Why? Well, in a police state such as Syria, the involvement of high level security people in the assassination of an important political figure as well as a number of well-known public figures from a neighboring country for reasons related to corruption, graft, bribery, extortion, embezzlement, drug smuggling, arms smuggling and money laundering, among many other crimes and offenses, is not something that can be taken lightly by the international community. Nor is the situation simply a question of one country’s internal affairs, seeing that Lebanon and Iraq are clearly involved as well.
The nature of the situation, therefore, calls for direct UN involvement, even after the conclusion of the UN inquiry. For putting the guilty parties on trial is not the endgame here. Far from it. This is only the beginning.
For, in order to deal more effectively with the problem at hand, which is the continued criminal dabbling of high level Syrian officials in the affairs of neighboring states, one needs to tackle the whole affair as a structural problem, one that cannot be resolved by arresting a few hapless individuals. Rather, a certain amount of structural adjustments need to be implemented within the decision-making hierarchy in the Syrian regime.
It goes without saying, of course, that the Syrian authorities cannot be trusted to handle this matter on their own, as many of them seem to be implicated, both directly and indirectly, in the cycle of corruption. Indeed, the Syrian President has amply demonstrated that he lacks the political will to carry out the necessary reforms. Moreover, and even should he be exonerated from involvement in Hariri’s assassination, the whole affair does, nonetheless, cast much doubts about his abilities as a leader.
For these reasons, there is a serious need for the establishment of a special UN commission to supervise the restructuring process of the Syrian security apparatuses. Due to the complexity of this task, which, in effect, goes to the very heart of the decision-making process in the country, the Commission needs to be granted broad powers allowing it to tackle issues of political reforms, economic reforms, constitutional reforms, the role of the military in the country, as well as the civil rights situation therein, not to mention some some measure of involvement in Lebanese affairs as well.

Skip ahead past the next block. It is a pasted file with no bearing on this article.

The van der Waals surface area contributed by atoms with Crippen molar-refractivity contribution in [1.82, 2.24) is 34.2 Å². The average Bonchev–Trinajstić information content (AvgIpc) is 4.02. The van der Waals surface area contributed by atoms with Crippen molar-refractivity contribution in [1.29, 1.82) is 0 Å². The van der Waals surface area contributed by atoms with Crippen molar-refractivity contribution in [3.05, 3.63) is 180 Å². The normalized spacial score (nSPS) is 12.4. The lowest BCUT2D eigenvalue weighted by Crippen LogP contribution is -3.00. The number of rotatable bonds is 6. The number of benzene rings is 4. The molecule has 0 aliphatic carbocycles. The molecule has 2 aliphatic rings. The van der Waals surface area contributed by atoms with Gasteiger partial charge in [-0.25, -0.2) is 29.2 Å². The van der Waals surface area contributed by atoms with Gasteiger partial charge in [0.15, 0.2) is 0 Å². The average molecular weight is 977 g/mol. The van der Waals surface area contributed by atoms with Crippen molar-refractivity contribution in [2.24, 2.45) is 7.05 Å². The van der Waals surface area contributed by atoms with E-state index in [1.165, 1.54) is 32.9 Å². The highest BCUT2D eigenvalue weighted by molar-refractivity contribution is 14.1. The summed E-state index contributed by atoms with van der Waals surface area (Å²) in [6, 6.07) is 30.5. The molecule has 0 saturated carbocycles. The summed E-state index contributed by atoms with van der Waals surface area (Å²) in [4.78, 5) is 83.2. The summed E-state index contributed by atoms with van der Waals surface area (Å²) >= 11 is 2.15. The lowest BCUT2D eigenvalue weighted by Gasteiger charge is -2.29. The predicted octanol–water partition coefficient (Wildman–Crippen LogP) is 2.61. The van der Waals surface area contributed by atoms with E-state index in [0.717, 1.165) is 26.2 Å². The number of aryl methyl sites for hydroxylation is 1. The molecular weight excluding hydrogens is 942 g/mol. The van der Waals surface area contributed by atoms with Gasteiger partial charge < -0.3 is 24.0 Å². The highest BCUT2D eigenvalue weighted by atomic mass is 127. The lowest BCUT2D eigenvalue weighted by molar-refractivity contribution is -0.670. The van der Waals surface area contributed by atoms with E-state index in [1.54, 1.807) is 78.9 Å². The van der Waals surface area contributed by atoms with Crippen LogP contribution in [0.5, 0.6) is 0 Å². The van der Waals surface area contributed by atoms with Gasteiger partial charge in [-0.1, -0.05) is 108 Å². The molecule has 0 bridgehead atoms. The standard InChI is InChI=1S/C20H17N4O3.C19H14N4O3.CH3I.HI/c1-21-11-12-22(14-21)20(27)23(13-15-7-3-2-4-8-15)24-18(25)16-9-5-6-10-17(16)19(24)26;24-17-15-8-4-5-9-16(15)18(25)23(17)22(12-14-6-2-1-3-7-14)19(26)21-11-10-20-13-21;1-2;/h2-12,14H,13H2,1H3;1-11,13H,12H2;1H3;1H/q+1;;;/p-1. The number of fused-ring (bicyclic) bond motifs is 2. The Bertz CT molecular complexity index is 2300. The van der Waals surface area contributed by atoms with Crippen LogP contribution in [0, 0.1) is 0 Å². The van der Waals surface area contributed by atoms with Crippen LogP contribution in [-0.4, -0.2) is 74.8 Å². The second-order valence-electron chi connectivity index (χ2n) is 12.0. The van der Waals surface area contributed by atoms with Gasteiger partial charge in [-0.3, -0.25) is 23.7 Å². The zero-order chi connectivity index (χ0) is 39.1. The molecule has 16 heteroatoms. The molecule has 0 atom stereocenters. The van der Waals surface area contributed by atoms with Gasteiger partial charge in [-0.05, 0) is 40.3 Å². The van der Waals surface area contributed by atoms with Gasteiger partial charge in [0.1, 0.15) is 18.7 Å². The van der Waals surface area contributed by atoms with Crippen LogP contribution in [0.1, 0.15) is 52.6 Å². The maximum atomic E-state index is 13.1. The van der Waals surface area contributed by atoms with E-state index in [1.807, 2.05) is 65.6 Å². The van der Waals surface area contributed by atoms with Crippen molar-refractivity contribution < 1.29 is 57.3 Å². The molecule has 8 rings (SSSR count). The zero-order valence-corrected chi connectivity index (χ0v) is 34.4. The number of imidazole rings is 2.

This might sound a bit far fetched, but, frankly, anything less than this will only come as a reward to the Assad regime and will serve to make them more impervious to international pressures in the future. It will also set a very negative precedent for other problematic figures in the region and elsewhere. As such, and if we are going to look for a way out of the current stalemate, one that does not involve regime change, let us at least give some necessary teeth to the process of behavior change, transforming it from a vague almost meaningless demand, lacking any implementation mechanisms or guidelines, into an actual institution with a specific agenda and timetable, set for a certain period of time, renewable by a UN Security Council decision.
This might smack of the old mandate system to many, and perhaps it does include elements of that. But I’d rather refer to it as a necessary probation period that this problematic regime has to go through in order to prove to us that it has been fully rehabilitated. We are dealing with criminals after all, so we might as well borrow some relevant terms and practices.
Saddling the Assad regime with a UN Commission that will have the power of oversight against every little thing they would want to do, and that will envision and guide the process of reform in the country in their place and in their face, but with them on board nonetheless, might indeed be the best way to go seeing that the necessary international political will for outright regime change seems to be lacking at this stage.
No, this arrangement may not, at first, satisfy the basic demands of the Assads’ growing internal and external opposition. But, if the regime change is not on the table at this stage, I, for one, will then endorse such an arrangement, because it does not give the Assads the free hand they used to have and do now have, neither internally nor regionally, and might indeed posit some hope for the future. True, the arrangement does not win any battles for us, but it does take the war to the Assads regime inside the country with international support and approval. As such, it does give us a fighting chance, especially if some of us end up being on board of that Commission. Now that would be something, wouldn’t it?